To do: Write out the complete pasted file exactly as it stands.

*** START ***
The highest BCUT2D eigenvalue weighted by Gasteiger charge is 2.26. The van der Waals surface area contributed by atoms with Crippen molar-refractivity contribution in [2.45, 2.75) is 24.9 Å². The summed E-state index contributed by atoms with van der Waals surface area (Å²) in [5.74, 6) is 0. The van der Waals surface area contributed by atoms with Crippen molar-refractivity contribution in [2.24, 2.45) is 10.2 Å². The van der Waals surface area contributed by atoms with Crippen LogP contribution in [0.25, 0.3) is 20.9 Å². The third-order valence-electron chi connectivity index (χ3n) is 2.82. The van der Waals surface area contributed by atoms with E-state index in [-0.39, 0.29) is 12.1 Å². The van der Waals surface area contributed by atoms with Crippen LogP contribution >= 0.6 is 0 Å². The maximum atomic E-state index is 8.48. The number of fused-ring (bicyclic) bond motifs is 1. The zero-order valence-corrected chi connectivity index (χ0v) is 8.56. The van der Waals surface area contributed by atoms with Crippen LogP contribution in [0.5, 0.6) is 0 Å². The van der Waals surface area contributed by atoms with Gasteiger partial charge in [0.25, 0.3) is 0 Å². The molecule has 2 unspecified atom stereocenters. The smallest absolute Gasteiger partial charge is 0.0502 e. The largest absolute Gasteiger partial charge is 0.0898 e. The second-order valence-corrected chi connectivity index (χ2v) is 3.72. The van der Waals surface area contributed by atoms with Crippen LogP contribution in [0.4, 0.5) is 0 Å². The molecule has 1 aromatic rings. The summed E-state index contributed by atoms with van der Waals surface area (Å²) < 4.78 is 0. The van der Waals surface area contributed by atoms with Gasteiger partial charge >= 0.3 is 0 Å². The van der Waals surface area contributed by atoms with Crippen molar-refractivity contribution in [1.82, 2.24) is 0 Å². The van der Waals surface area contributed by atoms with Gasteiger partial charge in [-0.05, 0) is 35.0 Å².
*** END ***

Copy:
The highest BCUT2D eigenvalue weighted by Gasteiger charge is 2.26. The van der Waals surface area contributed by atoms with Crippen molar-refractivity contribution in [2.45, 2.75) is 24.9 Å². The summed E-state index contributed by atoms with van der Waals surface area (Å²) in [5.74, 6) is 0. The van der Waals surface area contributed by atoms with Crippen molar-refractivity contribution in [2.24, 2.45) is 10.2 Å². The van der Waals surface area contributed by atoms with Crippen LogP contribution in [0.25, 0.3) is 20.9 Å². The third-order valence-electron chi connectivity index (χ3n) is 2.82. The van der Waals surface area contributed by atoms with E-state index in [-0.39, 0.29) is 12.1 Å². The van der Waals surface area contributed by atoms with Crippen LogP contribution >= 0.6 is 0 Å². The maximum atomic E-state index is 8.48. The number of fused-ring (bicyclic) bond motifs is 1. The zero-order valence-corrected chi connectivity index (χ0v) is 8.56. The van der Waals surface area contributed by atoms with Crippen LogP contribution in [0.5, 0.6) is 0 Å². The van der Waals surface area contributed by atoms with Gasteiger partial charge in [0.25, 0.3) is 0 Å². The molecule has 2 unspecified atom stereocenters. The smallest absolute Gasteiger partial charge is 0.0502 e. The largest absolute Gasteiger partial charge is 0.0898 e. The second-order valence-corrected chi connectivity index (χ2v) is 3.72. The van der Waals surface area contributed by atoms with Crippen LogP contribution in [0.4, 0.5) is 0 Å². The molecule has 1 aromatic rings. The summed E-state index contributed by atoms with van der Waals surface area (Å²) < 4.78 is 0. The van der Waals surface area contributed by atoms with Gasteiger partial charge >= 0.3 is 0 Å². The van der Waals surface area contributed by atoms with Crippen molar-refractivity contribution in [1.82, 2.24) is 0 Å². The van der Waals surface area contributed by atoms with Gasteiger partial charge in [-0.05, 0) is 35.0 Å².